Thus, the voltage of the EDLC 2 becomes not lower than the voltage of the fuel cell unit 1. Of course, smoothing capacitors may be provided at input and output in addition to the EDLC 2.
The control IC 4 has at least seven terminals altogether: a fuel cell voltage limiting terminal (Vlim) 46, an EDLC 2 voltage receiving terminal (FBout) 41, output voltage and supply voltage receiving terminal (Vout) 42, switch current receiving terminal (SENSE) 45, a P-channel power MOSFET control terminal (TG) 43 via an inverter circuit 24, an N channel power MOSFET control terminal (BG) 44, and a GND terminal (GND). Of course, an IC ON/OFF terminal, a loop compensation terminal, etc. may be provided if necessary in addition to the above terminals.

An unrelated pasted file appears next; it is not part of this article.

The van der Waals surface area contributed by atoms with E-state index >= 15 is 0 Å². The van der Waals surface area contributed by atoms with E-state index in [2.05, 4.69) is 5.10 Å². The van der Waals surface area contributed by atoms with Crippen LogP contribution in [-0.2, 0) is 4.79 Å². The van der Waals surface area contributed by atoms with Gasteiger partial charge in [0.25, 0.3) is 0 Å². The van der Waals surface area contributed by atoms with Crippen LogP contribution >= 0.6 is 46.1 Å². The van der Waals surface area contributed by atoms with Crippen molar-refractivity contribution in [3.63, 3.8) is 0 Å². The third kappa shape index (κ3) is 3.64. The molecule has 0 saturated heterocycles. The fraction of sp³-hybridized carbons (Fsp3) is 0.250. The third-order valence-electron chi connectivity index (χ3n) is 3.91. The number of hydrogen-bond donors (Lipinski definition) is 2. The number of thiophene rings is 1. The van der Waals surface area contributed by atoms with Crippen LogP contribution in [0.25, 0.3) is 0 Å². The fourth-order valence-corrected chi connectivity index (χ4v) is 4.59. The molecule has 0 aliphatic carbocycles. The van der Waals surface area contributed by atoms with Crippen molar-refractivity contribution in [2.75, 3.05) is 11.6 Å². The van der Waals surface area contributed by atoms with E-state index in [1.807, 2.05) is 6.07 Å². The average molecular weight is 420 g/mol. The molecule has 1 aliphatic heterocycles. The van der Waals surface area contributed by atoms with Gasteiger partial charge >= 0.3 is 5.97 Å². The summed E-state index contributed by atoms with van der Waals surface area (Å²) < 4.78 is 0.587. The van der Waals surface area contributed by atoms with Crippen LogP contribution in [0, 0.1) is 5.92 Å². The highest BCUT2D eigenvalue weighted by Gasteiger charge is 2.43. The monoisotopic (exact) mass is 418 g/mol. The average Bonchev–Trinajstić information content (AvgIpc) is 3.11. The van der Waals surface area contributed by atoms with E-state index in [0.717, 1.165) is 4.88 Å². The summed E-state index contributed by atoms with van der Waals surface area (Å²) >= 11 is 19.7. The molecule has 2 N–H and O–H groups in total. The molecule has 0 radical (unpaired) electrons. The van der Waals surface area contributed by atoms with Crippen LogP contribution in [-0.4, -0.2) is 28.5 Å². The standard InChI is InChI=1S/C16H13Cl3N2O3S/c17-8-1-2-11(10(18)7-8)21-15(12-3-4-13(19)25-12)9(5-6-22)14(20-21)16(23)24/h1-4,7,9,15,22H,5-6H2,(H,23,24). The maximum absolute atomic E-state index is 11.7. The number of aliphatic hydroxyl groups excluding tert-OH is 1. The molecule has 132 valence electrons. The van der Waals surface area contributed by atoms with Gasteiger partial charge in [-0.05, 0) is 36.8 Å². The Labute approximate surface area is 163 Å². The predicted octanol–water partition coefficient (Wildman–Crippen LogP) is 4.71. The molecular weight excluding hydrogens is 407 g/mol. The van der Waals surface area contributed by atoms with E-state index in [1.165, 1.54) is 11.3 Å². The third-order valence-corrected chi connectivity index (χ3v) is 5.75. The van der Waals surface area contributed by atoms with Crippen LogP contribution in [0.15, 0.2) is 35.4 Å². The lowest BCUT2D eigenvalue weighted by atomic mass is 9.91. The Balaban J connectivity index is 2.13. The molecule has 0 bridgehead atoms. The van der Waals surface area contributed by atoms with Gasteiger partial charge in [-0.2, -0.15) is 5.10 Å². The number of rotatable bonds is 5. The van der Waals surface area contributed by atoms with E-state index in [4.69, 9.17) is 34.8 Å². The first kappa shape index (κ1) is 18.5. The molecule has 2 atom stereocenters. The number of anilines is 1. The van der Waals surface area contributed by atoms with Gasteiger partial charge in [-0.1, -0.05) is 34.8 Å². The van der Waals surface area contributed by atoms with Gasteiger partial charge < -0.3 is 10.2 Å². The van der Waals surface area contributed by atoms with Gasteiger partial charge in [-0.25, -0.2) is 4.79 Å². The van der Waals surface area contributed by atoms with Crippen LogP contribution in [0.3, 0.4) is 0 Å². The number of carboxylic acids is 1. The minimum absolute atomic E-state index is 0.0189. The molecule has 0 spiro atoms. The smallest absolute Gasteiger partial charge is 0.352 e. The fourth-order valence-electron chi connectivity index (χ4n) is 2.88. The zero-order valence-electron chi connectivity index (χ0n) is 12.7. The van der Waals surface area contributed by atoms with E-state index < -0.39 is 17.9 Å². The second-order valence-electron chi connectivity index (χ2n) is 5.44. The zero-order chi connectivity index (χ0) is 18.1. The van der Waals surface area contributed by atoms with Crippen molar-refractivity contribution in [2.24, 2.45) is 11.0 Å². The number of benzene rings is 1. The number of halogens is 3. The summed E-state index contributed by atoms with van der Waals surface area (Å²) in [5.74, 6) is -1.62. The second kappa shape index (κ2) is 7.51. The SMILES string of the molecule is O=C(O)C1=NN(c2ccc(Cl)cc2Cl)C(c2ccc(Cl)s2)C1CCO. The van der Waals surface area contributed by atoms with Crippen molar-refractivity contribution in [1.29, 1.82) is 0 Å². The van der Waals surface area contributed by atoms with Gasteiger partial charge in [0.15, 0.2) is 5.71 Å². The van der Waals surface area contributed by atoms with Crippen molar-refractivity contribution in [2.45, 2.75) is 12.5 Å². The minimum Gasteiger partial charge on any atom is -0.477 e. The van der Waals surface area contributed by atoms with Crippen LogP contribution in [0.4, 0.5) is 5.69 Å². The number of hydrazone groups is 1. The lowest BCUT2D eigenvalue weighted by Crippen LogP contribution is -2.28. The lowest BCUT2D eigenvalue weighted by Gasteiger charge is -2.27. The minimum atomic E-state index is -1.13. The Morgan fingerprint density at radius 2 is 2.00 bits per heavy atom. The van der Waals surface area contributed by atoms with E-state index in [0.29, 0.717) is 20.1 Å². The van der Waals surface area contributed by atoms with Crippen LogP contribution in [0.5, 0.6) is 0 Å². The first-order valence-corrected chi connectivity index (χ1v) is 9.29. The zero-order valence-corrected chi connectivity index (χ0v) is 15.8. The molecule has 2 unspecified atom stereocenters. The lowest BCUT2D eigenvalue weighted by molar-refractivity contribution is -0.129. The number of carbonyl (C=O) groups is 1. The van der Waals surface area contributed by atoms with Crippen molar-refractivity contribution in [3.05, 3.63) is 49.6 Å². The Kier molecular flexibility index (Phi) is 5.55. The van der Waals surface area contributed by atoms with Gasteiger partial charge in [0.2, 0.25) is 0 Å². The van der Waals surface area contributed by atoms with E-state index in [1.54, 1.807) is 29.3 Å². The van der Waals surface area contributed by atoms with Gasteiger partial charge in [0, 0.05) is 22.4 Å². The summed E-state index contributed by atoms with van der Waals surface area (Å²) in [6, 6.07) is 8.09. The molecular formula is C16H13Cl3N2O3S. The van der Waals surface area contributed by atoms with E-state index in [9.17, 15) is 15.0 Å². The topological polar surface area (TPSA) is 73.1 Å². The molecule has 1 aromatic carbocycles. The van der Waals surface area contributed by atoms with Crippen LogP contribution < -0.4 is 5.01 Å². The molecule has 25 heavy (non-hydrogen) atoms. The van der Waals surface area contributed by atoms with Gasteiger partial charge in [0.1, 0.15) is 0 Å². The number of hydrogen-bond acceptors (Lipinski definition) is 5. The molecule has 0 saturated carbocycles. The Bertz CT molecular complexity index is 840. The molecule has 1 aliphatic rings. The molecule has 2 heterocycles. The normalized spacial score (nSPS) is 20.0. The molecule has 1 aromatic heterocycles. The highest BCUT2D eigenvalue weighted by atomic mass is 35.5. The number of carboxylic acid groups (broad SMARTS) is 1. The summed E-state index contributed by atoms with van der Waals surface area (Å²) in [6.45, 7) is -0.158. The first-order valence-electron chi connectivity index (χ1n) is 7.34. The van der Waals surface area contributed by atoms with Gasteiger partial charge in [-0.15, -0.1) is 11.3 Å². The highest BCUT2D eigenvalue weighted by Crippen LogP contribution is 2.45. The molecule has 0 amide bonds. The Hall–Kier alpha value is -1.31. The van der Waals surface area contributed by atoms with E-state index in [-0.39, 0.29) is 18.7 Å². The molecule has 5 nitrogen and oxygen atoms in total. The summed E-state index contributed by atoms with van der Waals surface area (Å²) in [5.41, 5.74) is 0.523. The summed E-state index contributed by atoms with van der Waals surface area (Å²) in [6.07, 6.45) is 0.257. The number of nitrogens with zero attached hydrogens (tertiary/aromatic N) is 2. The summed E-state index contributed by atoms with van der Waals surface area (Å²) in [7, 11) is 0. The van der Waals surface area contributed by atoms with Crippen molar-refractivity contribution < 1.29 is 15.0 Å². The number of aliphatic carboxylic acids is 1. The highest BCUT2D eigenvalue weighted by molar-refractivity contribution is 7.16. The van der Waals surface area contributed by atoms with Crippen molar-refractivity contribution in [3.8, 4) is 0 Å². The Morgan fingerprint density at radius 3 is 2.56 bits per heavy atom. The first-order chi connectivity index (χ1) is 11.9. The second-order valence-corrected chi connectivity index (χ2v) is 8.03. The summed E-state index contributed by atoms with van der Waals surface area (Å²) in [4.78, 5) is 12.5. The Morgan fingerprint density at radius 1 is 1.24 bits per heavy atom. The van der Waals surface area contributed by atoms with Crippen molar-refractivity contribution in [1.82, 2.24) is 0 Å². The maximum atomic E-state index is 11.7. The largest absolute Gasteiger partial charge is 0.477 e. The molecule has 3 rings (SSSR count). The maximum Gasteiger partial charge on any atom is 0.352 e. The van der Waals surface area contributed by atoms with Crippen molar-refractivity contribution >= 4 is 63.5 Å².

A control state on the terminal Vlim, which is a first feature of the present power supply apparatus, is now described. Because the present power supply is configured with the step-up type power supply apparatus, a very small constant current Ilin flows from the Vout terminal 42 via a constant current circuit to the Vlim terminal 46. A Duty Limit circuit 26 is equipped with the following functions: a function for limiting Duty (duty cycle) in proportional to a value of Vout-Vlin voltage (namely a difference voltage between Vout and Vlin; Vlin is a voltage at the Vlim terminal 46); and a function for completely stopping PWM (Pulse Width Modulation) switching operation by controlling a PWM LOGIC circuit 11 when the voltage Vlin at the terminal Vlim becomes not greater than a predetermined voltage. In the present embodiment, since the Duty Limit circuit 26 has the above functions, the voltage where the PWM switching operation is completely is predetermined as “Vstop”. It is defined as the following Vstop-expression. Namely, Vstop=Ilin×Rin (50)+Vin. Here, Vin is the output voltage of the fuel cell unit 1, which is an operating input voltage for the power supply apparatus. In the above Vstop-expression, by setting Vin as the maximum power point voltage (namely the operating input voltage at the maximum power point), the value of Vstop can be set at voltages above the maximum power point voltage. Consequently, the apparatus is capable of limiting the output current from the fuel cell unit 1 within current-range of up to the maximum power point assuredly. Additionally, when the fuel runs down or oxygen runs short in the fuel cell 1 and then the voltage Vin becomes below the Vstop, the apparatus is also able to stop the switching operation safely.